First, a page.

By Tom Daly and David Stanway
BEIJING/SHANGHAI, Aug 29 (Reuters) - China's environment ministry said it has not approved any application to build copper concentrate blending facilities so far this year, as copper producers fretting over raw material supply seek permission to operate the controversial plants.
Amid coronavirus-related mining curbs abroad, Chinese copper smelters including Jinchuan Group, Jiangxi Copper and Daye Nonferrous are pursuing blending projects, which mix "dirty" concentrate - containing high amounts of impurities - with clean material to ensure they have enough feedstock.
Such projects must carry out an environmental impact assessment (EIA), said Liu Zhiquan, head of the EIA department at the Ministry of Ecology Environment (MEE).
"According to preliminary information, no environmental impact assessment document for copper concentrate blending projects has been approved by the MEE this year," he said at a Friday press briefing.
EIAs should focus on "the ecological impact and the pollution of groundwater and soil caused by ... heavy metals such as arsenic," Liu said, noting imports of concentrate with arsenic content above the stipulated threshold were prohibited.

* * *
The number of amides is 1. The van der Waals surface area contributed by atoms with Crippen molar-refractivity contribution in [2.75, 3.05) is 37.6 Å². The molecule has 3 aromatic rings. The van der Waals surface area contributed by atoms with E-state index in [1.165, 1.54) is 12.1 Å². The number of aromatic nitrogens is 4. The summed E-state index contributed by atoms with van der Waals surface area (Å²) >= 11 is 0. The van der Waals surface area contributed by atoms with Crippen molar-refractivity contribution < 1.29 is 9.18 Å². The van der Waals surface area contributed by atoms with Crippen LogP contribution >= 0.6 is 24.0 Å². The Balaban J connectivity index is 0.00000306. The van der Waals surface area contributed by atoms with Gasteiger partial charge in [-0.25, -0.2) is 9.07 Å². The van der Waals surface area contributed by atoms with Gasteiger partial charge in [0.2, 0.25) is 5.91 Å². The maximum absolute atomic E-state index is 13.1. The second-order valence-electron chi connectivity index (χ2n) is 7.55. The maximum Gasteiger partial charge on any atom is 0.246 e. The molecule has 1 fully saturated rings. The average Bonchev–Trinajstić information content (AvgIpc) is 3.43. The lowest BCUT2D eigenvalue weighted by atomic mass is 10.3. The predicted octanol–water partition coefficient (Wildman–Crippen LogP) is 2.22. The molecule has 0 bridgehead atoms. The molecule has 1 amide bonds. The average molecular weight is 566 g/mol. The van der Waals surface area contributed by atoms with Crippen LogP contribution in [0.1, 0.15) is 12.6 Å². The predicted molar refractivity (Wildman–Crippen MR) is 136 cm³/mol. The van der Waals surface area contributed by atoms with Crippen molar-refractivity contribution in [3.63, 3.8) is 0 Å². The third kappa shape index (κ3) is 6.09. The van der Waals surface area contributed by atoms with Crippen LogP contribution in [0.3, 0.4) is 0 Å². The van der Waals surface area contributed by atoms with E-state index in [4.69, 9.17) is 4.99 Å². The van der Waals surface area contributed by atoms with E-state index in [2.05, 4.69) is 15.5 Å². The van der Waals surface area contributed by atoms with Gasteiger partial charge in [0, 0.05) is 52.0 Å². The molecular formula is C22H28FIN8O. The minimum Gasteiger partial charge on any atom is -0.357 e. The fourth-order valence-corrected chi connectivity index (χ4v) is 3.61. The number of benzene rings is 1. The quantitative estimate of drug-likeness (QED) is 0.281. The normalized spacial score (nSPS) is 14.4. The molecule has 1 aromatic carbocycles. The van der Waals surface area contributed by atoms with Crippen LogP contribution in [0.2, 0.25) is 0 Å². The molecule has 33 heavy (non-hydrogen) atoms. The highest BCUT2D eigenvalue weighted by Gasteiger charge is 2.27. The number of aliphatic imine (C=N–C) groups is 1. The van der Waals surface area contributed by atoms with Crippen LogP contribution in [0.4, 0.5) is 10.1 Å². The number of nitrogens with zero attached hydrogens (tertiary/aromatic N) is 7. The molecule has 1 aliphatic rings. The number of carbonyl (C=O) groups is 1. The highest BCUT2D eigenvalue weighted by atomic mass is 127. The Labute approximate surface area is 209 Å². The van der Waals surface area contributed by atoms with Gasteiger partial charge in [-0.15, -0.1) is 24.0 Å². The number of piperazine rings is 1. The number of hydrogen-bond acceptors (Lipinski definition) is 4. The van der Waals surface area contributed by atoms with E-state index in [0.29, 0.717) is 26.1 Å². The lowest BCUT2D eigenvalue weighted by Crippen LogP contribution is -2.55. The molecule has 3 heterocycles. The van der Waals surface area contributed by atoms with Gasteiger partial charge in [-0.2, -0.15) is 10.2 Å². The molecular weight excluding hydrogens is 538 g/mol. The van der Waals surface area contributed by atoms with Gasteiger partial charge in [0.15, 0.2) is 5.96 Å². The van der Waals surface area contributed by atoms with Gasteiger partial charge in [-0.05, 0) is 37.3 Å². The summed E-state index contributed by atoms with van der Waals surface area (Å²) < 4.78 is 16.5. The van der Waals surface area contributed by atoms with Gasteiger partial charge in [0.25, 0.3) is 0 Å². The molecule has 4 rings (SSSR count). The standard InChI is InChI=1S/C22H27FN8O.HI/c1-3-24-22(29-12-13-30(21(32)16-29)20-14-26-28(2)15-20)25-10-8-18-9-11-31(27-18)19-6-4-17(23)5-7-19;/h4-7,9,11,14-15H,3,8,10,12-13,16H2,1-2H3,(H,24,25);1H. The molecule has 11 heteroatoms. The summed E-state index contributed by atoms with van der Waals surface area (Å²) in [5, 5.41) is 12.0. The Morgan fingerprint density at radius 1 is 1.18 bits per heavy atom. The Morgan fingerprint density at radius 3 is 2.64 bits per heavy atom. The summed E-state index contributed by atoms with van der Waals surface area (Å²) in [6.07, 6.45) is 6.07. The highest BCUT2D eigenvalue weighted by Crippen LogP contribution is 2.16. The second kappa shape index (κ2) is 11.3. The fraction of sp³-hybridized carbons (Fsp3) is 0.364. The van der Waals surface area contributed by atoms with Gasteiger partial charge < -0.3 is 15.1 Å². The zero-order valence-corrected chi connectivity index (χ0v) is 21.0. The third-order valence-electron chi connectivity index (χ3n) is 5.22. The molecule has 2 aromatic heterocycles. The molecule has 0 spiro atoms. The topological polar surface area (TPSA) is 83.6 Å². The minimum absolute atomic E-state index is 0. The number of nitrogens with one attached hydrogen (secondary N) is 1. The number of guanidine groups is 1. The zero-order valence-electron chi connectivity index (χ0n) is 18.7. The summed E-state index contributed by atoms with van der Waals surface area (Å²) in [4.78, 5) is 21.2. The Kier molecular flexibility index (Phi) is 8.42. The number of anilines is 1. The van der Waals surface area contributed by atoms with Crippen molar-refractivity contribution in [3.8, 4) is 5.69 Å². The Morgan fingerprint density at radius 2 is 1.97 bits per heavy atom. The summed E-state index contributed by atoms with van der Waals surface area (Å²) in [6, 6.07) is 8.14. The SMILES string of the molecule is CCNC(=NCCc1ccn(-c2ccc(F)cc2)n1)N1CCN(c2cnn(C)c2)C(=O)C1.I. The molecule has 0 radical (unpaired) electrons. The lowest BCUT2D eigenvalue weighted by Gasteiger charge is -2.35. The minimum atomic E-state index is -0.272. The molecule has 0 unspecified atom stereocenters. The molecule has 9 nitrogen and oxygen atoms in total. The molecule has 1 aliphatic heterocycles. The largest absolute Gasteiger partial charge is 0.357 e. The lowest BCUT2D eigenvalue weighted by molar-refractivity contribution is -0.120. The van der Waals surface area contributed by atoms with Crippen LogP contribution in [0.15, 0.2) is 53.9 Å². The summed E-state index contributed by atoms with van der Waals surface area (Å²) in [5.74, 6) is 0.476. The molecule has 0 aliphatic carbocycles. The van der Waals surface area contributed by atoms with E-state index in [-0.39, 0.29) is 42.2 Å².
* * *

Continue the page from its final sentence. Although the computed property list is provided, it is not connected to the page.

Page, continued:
The maximum permitted content of arsenic, a toxic impurity, in copper concentrate imports in China is 0.5%.
Blending plants are currently few and far between in China, the world's top copper consumer, because of environmental concerns.
Concentrate, or partially processed ore, is often blended in places like Malaysia or Taiwan or in bonded zones into a mix with a low arsenic content accepted by China.
A source with a major copper concentrate supplier said he had received many enquiries about high-arsenic material as smelters hope to receive the go-ahead for blending, which also needs approval from China's customs administration.
Environmental groups have expressed concern that China's inspectors could take short-cuts in order to get the country's coronavirus-hit economy back on track.
Liu said around 76,000 mostly service sector projects had been exempted from EIA registration in order to help them restart operations. However, he said environmental violations were still being punished.
(Reporting by Tom Daly and David Stanway; editing by Jane Wardell)
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